This morning, the Supreme Court of the United Kingdom released its judgment in Miller and Dos Santos v Secretary of State for Exiting the European Union the Brexit Article 50 case. The U.K. government was appealing its November 2016 loss in the High Court.
In a majority decision, eight of the Supreme Court's 11 judges dismissed the government's appeal and upheld the High Court's decision that Prime Minister Theresa May and her government do not have the power to invoke Article 50 of the Lisbon Treaty, which would begin the process of the U.K.'s exit from the European Union.
The Court confirmed that Parliament's authorization is required before Brexit can be triggered. The judges were unanimous in finding that the government does not have to seek the consent of the devolved legislatures in Scotland, Wales and Northern Ireland to the legislation that will now need to be passed to give effect to Brexit.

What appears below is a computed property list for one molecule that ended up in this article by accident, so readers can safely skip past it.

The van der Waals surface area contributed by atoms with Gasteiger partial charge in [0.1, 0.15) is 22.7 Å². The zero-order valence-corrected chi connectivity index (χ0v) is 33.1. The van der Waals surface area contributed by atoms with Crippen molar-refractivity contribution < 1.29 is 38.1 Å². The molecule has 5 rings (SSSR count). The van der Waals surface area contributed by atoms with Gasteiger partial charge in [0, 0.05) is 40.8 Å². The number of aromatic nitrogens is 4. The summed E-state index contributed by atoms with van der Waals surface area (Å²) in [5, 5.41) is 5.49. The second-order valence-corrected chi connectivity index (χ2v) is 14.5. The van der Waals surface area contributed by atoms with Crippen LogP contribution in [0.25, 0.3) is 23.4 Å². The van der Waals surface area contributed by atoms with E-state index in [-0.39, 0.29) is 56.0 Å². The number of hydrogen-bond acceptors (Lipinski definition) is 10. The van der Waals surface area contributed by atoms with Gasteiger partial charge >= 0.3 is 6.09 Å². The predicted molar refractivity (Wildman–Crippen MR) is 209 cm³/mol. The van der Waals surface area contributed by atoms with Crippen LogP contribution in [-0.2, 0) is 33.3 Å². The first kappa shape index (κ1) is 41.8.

Key aspects of the judgment
The Supreme Court's press summary includes the following reasons for judgment:
The fact that withdrawal from the EU would remove some existing domestic rights of U.K. residents renders it impermissible for the government to withdraw from the EU Treaties without prior Parliamentary authority. It would have been open to Parliament when enacting the European Communities Act 1972 (the ECA) to authorize ministers to withdraw from the EU Treaties, but clear words would have been required; not only are there no such clear words, but the provisions of the ECA indicate that ministers do not have such power. The fact that ministers are accountable to Parliament for their actions is no answer constitutionally, if the power to act does not exist in the first place and where the exercise of the power would be irrevocable and pre-empt any Parliamentary action. Subsequent EU-related legislation and events after 1972...